Friday, September 28, 2007
Margaret Hair's column appears Fridays in the 4 Points arts and entertainment section in the Steamboat Today
. Contact her at 871-4204 or e-mail firstname.lastname@example.org
Last week, while I was interviewing late '70s and early '80s Steamboat country rock staple Bandanna, I had a conversation that I've had at least 35 times.
In this case, it came out of the band's set list, which was built mostly on classic rock, bluegrass and country. The joke was, "there's no way a 22-year-old would know most of those songs." But the subsequent realization was that I did know most of them - and so did most of the band members' children.
That's where the old conversation, which seems to happen to me every time I buy a record, came in: why do young folks today like their parents' music so much?
The simple answer is that the music - with the exceptions of Bread and the Eagles, which my parents love - is good. And a lot of it is great.
For anyone my age that's thinking, "I have never had this conversation. In fact, I don't think anyone has ever started randomly talking to me about Fleetwood Mac's 'Rumours,'" well, my numbers are a little up from working in a used record store, where at least four of the employees played that album at least once a week.
There may be no sense in getting all nostalgic for an era that preceded me by 15 or 20 years, but I have come up with a few reasons why this music sticks to me. The easiest is that my mother only ever listened to the oldies station - so I might not want to know half of The Embers' catalogue, but I do.
She'd probably say the next most obvious reason is that the songwriting was better. But I don't believe for a second that Chicago was in the business of penning soul-searching lyrics.
I think it has more to do with the pop culture climate at the time. While Chicago might have been singing empty little things like "Saturday in the Park/ Feelin' like the Fourth of July," the band was drawing on everything from arena rock to soul to make the tunes catch.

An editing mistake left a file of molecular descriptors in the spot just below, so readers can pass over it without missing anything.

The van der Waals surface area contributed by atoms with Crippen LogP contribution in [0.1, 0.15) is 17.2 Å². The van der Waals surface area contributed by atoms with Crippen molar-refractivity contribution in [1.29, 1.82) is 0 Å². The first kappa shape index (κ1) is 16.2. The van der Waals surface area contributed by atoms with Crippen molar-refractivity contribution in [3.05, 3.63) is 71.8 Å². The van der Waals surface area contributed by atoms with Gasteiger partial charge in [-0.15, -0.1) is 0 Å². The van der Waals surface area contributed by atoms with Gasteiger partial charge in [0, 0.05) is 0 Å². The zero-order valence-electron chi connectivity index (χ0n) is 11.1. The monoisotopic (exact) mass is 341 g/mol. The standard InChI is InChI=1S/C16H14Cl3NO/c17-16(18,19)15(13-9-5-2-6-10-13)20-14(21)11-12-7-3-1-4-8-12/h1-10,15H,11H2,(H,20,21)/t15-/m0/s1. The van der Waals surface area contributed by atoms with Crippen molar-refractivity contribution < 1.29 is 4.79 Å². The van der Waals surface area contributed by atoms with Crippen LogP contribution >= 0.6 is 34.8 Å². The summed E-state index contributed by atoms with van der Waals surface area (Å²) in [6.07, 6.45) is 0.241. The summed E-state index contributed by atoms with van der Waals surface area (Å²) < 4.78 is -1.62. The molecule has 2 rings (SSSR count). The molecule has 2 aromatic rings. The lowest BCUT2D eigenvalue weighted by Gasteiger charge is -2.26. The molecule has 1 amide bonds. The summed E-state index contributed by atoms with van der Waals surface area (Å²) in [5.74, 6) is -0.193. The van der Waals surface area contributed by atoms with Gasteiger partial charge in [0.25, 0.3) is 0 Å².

There are as many good songwriters now as there were then - people didn't just up and stop having original thoughts - and there is as much innovation in any genre now as then, even in genres that some might consider derivative of the old stuff.
While a lot of that innovation isn't as palatable as, say, Cat Stevens' soundtracking for "Harold and Maude," it's out there. And thanks to the Internet, it's easy to find.
The last arts section I worked for did a lot of CD reviewing, on a rating system of zero to five stars. In three years we gave away one five-star rating, which had the qualification of "classic," to a new record: "Star Destroyer" by Alex Delivery, released earlier this year.
We caught a good amount of flak for that, the prevailing argument being that there's no reason to have a fifth star if you're only going to give it to records that have had 30 years to appreciate.
Our staff maintained that if a new record ever truly slapped us in the face with its importance, it could march around the office with its five stars, call us mean names and break our glasses, if it wanted. There's a reason that only happened once.
Few works of art warrant the title "instant classic." That kind of thing takes time, worn-out needles and scratched vinyl.